Medicare is one of the largest government programs, and it helps provide health insurance coverage to millions of seniors across the nation. If you’re enrolled in Parts A & B, you may assume that you have all of the protection that you need.
If you have original Medicare coverage, there are plenty of gaps that the program doesn’t cover. Those leftover expenses could leave you with a massive amount of bills and other debts. Every year, healthcare costs continue to rise, and there is nothing that you can do to stop the rising costs, but there are a few ways that you can protect yourself from those massive fees.
Table of Contents
One of the best ways to guard your savings is to purchase a Medicare supplement plan.
What Is a Medicare Supplement Plan?
Medicare Supplemental Plans are sold by private insurance companies across the nation, and their purpose is to work with your traditional Medicare coverage to fill in the gaps left behind by Medicare Parts A & B. Unlike a Medicare Advantage policy, Medigap plans don’t replace your regular coverage, and you will still have to pay the premiums or your original plan as well as the premiums for your Medigap coverage.
There are ten different plans that you can choose from, and all of them are going to offer different coverage or pay for various portions of expenses. They are denoted by a letter of the alphabet, A through N. Some plans are more basic, like Plan A, while Plan F is the most comprehensive of any of the Medigap plans.
The smaller plans are going to be more affordable, and it’s important that you choose a plan that’s going to work best for you.
These Medigap plans are standardized by the government, which means that regardless of which company you choose, the coverage is going to be identical. The only difference between companies is any additional benefits and the price of the premiums. If you want to save money, it’s important that you compare dozens of companies before you decide which one is going to work best for you.
Medicare Supplemental Plan M
Now that you have a basic understanding of Medigap policies, let’s look specifically at Plan M. Plan M is a more comprehensive policy, but there are still a few gaps that the plan doesn’t cover. It’s vital that you understand all of your options when you’re shopping for supplemental protection.
If you’ve done some other research, you’ll notice that Plan M is almost identical to Plan D, minus a few exceptions.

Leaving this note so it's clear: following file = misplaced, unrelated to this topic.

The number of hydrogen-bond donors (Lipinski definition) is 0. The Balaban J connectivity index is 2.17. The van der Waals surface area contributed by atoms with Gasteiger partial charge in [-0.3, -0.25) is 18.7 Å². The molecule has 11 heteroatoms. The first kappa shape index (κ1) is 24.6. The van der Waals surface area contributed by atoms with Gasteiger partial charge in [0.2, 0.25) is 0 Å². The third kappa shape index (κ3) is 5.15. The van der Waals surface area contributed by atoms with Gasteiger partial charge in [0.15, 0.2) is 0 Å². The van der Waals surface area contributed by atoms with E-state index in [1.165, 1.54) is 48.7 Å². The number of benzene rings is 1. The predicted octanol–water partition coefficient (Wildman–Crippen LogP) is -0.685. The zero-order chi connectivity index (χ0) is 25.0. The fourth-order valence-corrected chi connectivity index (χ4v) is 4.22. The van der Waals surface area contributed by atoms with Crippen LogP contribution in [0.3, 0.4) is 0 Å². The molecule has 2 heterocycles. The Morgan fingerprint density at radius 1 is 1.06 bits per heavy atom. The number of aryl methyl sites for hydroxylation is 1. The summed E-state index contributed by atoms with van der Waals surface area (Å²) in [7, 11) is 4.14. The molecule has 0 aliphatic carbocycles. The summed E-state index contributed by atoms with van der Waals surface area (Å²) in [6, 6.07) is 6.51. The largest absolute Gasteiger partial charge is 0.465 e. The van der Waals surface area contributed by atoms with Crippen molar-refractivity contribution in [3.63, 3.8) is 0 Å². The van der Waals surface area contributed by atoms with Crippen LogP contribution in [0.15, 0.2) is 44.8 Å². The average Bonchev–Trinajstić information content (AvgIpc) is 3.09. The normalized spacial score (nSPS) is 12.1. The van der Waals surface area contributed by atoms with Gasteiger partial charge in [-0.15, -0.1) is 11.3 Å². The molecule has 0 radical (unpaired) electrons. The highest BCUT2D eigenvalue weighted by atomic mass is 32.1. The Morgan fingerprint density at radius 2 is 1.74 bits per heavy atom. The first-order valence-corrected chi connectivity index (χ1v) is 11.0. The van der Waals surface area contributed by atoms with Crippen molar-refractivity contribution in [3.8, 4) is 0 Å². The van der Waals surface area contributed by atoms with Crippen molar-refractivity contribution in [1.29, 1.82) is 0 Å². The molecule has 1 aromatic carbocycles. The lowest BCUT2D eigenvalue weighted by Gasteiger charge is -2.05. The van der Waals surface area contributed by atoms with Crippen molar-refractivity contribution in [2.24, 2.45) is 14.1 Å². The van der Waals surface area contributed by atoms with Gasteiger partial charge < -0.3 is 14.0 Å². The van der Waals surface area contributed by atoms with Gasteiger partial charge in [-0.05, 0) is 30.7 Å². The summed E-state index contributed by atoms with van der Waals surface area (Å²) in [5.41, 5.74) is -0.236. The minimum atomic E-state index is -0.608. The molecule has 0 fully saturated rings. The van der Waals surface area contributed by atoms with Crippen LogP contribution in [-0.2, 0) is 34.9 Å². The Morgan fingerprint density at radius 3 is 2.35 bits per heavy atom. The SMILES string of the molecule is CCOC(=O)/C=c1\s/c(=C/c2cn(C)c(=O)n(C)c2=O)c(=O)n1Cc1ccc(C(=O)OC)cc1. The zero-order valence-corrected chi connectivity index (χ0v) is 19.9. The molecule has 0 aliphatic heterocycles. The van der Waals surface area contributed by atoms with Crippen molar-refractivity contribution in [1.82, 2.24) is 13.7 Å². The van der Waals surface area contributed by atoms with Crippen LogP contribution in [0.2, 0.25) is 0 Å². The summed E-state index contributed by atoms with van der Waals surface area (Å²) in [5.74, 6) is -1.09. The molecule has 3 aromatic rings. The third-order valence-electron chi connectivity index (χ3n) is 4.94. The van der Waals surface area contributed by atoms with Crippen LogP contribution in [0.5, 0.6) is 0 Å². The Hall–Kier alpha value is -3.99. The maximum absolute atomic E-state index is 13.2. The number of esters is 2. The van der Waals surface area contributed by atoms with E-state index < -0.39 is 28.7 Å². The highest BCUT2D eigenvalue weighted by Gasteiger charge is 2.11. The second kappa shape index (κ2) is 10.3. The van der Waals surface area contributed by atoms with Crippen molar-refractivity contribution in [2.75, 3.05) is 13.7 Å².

Your Medigap Plan M will pay for two specific parts of Medicare Part A, the hospice care coinsurance payment or co-payments, and the Part A hospital coinsurance and hospital costs for an extra 365 days after your traditional coverage has expired. Both of these coverage categories could result in massive bills depending on your situation.
For example, if you were to require an extended stay in a hospital, you could rack up a serious bill. If you didn’t have Medigap coverage, you would be responsible for hospital fees worth thousands and thousands of dollars. The longer that you’re in the hospital, the bigger that bill is going to be.
Medigap Plan M also covers Part B co-payment or coinsurance. Every time that you go to the doctor or get a service that is covered by Part B, you will still be required to pay a small co-payment. In most cases, this is a relatively small expense, but if you’re frequently going to the doctor or hospital, it can quickly add up. With a Medigap Plan M, all of those co-payments will be taken care of.
Additionally, you’ll also have the first three pints of blood for any procedure paid for. If you ever have surgery or are involved in an incident in which you need blood, you won’t have to pay for it yourself. It’s important that you get all the protection that you may need, and pints of blood could be one of the dozens of expenses that you may run into.
One of the unique coverages of Plan M is that it will pay 50% of Part A deductible. With your traditional Medicare coverage, you’ll have to meet the deductible before the program starts paying for anything. Once you’ve reached the threshold, the coverage will kick in, and they will start paying for their expense categories. With a Plan M, half of that deductible will be paid for you.
If you plan on doing a lot of overseas traveling in your retirement, then one coverage category that you should take note of is the foreign travel emergency coverage. With your Plan M coverage, you will have 80% of any foreign travel emergency coverage. Your traditional Medicare plan is not going to pay for any of those bills, but without supplemental protection, those hospital bills can ruin your vacation.